Less than two days later, during my routine inspection of the larva, I found a chrysalis instead. I'd never seen the pupa of this species, so it was curious to note the elegant lines and finely mottled pattern that looked unlike that of any other swallowtail I'd seen. Keeping the clear plastic container in a conspicuous place, I then started checking it at least twice a day for any activity.

The wait wasn't long. Just three days later, my morning inspection revealed an odd sight. Coming out of the middle of the chrysalis was a plump white larva. It obviously wasn't a butterfly. It was a maggot. I thought I'd checked the caterpillar I had collected pretty carefully, but I'd obviously missed any sign that it was parasitized. As was now evident, earlier in its short life, a tachinid fly had laid an egg on its back. Once the egg hatched, the lepidopteran was doomed; the tiny parasitoid burrowed into the caterpillar's body and lived inside it, allowing its host to continue development only to the point of pupation. Then, after consuming all remaining tissue, the fly larva was ready to move on to its own pupa stage. As I watched the chubby maggot wiggle back and forth, working to squeeze out of the hole in the chrysalis that seemed barely big enough, I was only a little disappointed at the lack of a different outcome. I had, after all, seen other adult Zebra Swallowtails, but now I could observe an additional species.

A few hours later, the fly had formed its puparium: an oval, reddish brown case with a hard covering devoid of any detail. The little puparium rattled and rolled around every time I lifted the container to look at it. It seemed normal, so it was just a matter of time before the adult would emerge. Once again, I had the slight chance of seeing a metamorphosis event occur if I happened to look when the fly was eclosing. Tachinid flies break out of their puparium by everting a special sac at the front of their face called a ptilinum. This structure works pretty much like an airbag on a car, but it doesn't offer protection, it pushes its way through the hard outer covering, cracking it open so the fly can emerge. Once the fly is out, the ptilinum is withdrawn back into the head and is not seen again.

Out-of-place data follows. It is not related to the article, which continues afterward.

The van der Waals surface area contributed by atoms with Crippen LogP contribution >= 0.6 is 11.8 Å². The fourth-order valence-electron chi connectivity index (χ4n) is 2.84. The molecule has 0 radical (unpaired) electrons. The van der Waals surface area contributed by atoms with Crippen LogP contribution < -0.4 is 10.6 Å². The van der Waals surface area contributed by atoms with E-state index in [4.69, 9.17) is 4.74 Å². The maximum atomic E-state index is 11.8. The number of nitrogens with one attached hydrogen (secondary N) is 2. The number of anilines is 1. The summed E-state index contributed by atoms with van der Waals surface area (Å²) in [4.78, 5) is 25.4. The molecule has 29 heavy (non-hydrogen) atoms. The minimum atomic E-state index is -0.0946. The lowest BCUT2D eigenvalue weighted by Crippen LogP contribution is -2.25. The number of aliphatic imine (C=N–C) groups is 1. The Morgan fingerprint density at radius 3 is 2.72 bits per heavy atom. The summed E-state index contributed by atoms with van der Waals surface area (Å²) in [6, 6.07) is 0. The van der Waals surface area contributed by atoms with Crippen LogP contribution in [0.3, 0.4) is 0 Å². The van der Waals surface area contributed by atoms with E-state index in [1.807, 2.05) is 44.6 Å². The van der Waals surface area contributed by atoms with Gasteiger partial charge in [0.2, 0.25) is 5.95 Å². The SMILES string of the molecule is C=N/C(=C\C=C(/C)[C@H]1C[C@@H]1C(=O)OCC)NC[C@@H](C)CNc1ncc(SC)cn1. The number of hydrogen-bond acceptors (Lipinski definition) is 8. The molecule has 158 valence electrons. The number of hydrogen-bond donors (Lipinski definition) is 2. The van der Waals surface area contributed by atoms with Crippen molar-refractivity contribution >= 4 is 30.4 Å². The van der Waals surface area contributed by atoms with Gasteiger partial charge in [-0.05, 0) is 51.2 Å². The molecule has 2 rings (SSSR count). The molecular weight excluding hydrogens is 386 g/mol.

Well, I missed this eclosion episode too: less than two weeks later, I found an adult fly buzzing around in the container. Since the fly was so active, I chilled it in the refrigerator for awhile to make sure it would not escape before I took some photos. It cooperated nicely and I was able to take close up pictures while it remained stationary. Unfortunately, there are a huge number of different tachinid flies, and many of them look quite similar, so I haven't figured out the identity of this one. That is yet another future project on my long list of mysteries to be solved.

If the characters in this little tale had been animals more closely related to humans, the outcome might have seemed at least negative, if not downright gruesome. But the matter of fact way that nature proceeds, with billions of tiny creatures living their little dramas, inextricably entwined and mostly unseen by us, is more often cause for curiosity, reflection and wonder.